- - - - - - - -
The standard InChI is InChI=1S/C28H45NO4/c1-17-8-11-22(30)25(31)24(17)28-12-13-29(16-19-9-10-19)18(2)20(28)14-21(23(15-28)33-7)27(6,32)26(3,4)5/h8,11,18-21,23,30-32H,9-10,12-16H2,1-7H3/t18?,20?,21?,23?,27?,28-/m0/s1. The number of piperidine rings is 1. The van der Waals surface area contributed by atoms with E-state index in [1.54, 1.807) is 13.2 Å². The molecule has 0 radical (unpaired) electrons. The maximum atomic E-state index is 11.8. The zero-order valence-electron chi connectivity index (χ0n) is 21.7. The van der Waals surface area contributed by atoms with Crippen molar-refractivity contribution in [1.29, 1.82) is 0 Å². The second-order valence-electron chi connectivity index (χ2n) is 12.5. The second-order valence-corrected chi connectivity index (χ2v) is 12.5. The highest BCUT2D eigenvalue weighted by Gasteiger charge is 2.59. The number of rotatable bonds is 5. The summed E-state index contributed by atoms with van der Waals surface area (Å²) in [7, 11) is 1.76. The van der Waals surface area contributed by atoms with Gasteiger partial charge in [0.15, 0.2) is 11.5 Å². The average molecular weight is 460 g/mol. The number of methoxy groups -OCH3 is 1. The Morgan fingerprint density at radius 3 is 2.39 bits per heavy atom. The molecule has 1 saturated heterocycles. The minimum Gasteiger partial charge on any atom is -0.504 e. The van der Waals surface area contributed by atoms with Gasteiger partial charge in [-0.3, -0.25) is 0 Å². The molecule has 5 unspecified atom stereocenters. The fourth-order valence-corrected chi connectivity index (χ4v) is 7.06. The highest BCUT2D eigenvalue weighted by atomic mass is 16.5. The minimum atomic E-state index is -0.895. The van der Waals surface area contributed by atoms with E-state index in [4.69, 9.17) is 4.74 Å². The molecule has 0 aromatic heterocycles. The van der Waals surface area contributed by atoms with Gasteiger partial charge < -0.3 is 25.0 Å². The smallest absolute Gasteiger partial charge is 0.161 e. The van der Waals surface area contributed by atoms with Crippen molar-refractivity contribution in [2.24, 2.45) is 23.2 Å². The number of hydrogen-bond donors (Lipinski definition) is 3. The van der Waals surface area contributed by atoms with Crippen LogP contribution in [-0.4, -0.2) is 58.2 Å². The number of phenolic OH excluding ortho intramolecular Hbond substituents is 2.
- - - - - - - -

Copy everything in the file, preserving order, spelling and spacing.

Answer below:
The standard InChI is InChI=1S/C28H45NO4/c1-17-8-11-22(30)25(31)24(17)28-12-13-29(16-19-9-10-19)18(2)20(28)14-21(23(15-28)33-7)27(6,32)26(3,4)5/h8,11,18-21,23,30-32H,9-10,12-16H2,1-7H3/t18?,20?,21?,23?,27?,28-/m0/s1. The number of piperidine rings is 1. The van der Waals surface area contributed by atoms with E-state index in [1.54, 1.807) is 13.2 Å². The molecule has 0 radical (unpaired) electrons. The maximum atomic E-state index is 11.8. The zero-order valence-electron chi connectivity index (χ0n) is 21.7. The van der Waals surface area contributed by atoms with Crippen molar-refractivity contribution in [1.29, 1.82) is 0 Å². The second-order valence-electron chi connectivity index (χ2n) is 12.5. The second-order valence-corrected chi connectivity index (χ2v) is 12.5. The highest BCUT2D eigenvalue weighted by Gasteiger charge is 2.59. The number of rotatable bonds is 5. The summed E-state index contributed by atoms with van der Waals surface area (Å²) in [7, 11) is 1.76. The van der Waals surface area contributed by atoms with Gasteiger partial charge in [0.15, 0.2) is 11.5 Å². The average molecular weight is 460 g/mol. The number of methoxy groups -OCH3 is 1. The Morgan fingerprint density at radius 3 is 2.39 bits per heavy atom. The molecule has 1 saturated heterocycles. The minimum Gasteiger partial charge on any atom is -0.504 e. The van der Waals surface area contributed by atoms with Gasteiger partial charge in [-0.3, -0.25) is 0 Å². The molecule has 5 unspecified atom stereocenters. The fourth-order valence-corrected chi connectivity index (χ4v) is 7.06. The highest BCUT2D eigenvalue weighted by atomic mass is 16.5. The minimum atomic E-state index is -0.895. The van der Waals surface area contributed by atoms with E-state index in [4.69, 9.17) is 4.74 Å². The molecule has 0 aromatic heterocycles. The van der Waals surface area contributed by atoms with Gasteiger partial charge < -0.3 is 25.0 Å². The smallest absolute Gasteiger partial charge is 0.161 e. The van der Waals surface area contributed by atoms with Crippen molar-refractivity contribution in [2.24, 2.45) is 23.2 Å². The number of hydrogen-bond donors (Lipinski definition) is 3. The van der Waals surface area contributed by atoms with Crippen LogP contribution in [-0.4, -0.2) is 58.2 Å². The number of phenolic OH excluding ortho intramolecular Hbond substituents is 2.